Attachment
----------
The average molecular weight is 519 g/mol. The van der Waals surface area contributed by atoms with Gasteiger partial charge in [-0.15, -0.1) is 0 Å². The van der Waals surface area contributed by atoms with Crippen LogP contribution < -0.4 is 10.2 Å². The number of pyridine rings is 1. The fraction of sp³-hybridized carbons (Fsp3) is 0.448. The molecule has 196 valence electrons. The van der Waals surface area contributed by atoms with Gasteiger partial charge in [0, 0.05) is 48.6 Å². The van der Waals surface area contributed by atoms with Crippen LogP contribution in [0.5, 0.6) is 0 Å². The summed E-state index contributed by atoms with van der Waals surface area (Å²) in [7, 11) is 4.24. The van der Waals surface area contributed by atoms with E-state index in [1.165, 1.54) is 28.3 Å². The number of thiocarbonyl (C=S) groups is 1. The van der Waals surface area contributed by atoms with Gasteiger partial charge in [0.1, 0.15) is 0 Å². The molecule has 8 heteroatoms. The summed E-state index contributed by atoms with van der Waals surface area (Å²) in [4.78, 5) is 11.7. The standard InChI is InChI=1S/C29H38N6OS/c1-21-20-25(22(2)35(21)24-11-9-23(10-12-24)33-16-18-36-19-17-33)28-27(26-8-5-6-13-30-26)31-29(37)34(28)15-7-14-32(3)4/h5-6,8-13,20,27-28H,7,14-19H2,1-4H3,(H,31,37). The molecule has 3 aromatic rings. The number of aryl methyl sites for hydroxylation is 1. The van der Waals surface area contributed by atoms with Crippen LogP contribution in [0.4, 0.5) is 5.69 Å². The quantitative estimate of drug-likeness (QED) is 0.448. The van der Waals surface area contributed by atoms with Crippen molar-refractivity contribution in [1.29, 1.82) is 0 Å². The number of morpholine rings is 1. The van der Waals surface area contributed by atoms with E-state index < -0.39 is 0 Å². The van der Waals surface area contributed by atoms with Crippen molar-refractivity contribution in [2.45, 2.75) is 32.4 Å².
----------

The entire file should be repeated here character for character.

The average molecular weight is 519 g/mol. The van der Waals surface area contributed by atoms with Gasteiger partial charge in [-0.15, -0.1) is 0 Å². The van der Waals surface area contributed by atoms with Crippen LogP contribution < -0.4 is 10.2 Å². The number of pyridine rings is 1. The fraction of sp³-hybridized carbons (Fsp3) is 0.448. The molecule has 196 valence electrons. The van der Waals surface area contributed by atoms with Gasteiger partial charge in [0, 0.05) is 48.6 Å². The van der Waals surface area contributed by atoms with Crippen LogP contribution in [0.5, 0.6) is 0 Å². The summed E-state index contributed by atoms with van der Waals surface area (Å²) in [7, 11) is 4.24. The van der Waals surface area contributed by atoms with E-state index in [1.165, 1.54) is 28.3 Å². The number of thiocarbonyl (C=S) groups is 1. The van der Waals surface area contributed by atoms with Gasteiger partial charge in [0.1, 0.15) is 0 Å². The molecule has 8 heteroatoms. The summed E-state index contributed by atoms with van der Waals surface area (Å²) in [4.78, 5) is 11.7. The standard InChI is InChI=1S/C29H38N6OS/c1-21-20-25(22(2)35(21)24-11-9-23(10-12-24)33-16-18-36-19-17-33)28-27(26-8-5-6-13-30-26)31-29(37)34(28)15-7-14-32(3)4/h5-6,8-13,20,27-28H,7,14-19H2,1-4H3,(H,31,37). The molecule has 3 aromatic rings. The number of aryl methyl sites for hydroxylation is 1. The van der Waals surface area contributed by atoms with Crippen LogP contribution in [0.4, 0.5) is 5.69 Å². The quantitative estimate of drug-likeness (QED) is 0.448. The van der Waals surface area contributed by atoms with Crippen molar-refractivity contribution in [1.29, 1.82) is 0 Å². The number of morpholine rings is 1. The van der Waals surface area contributed by atoms with E-state index < -0.39 is 0 Å². The van der Waals surface area contributed by atoms with Crippen molar-refractivity contribution in [2.45, 2.75) is 32.4 Å².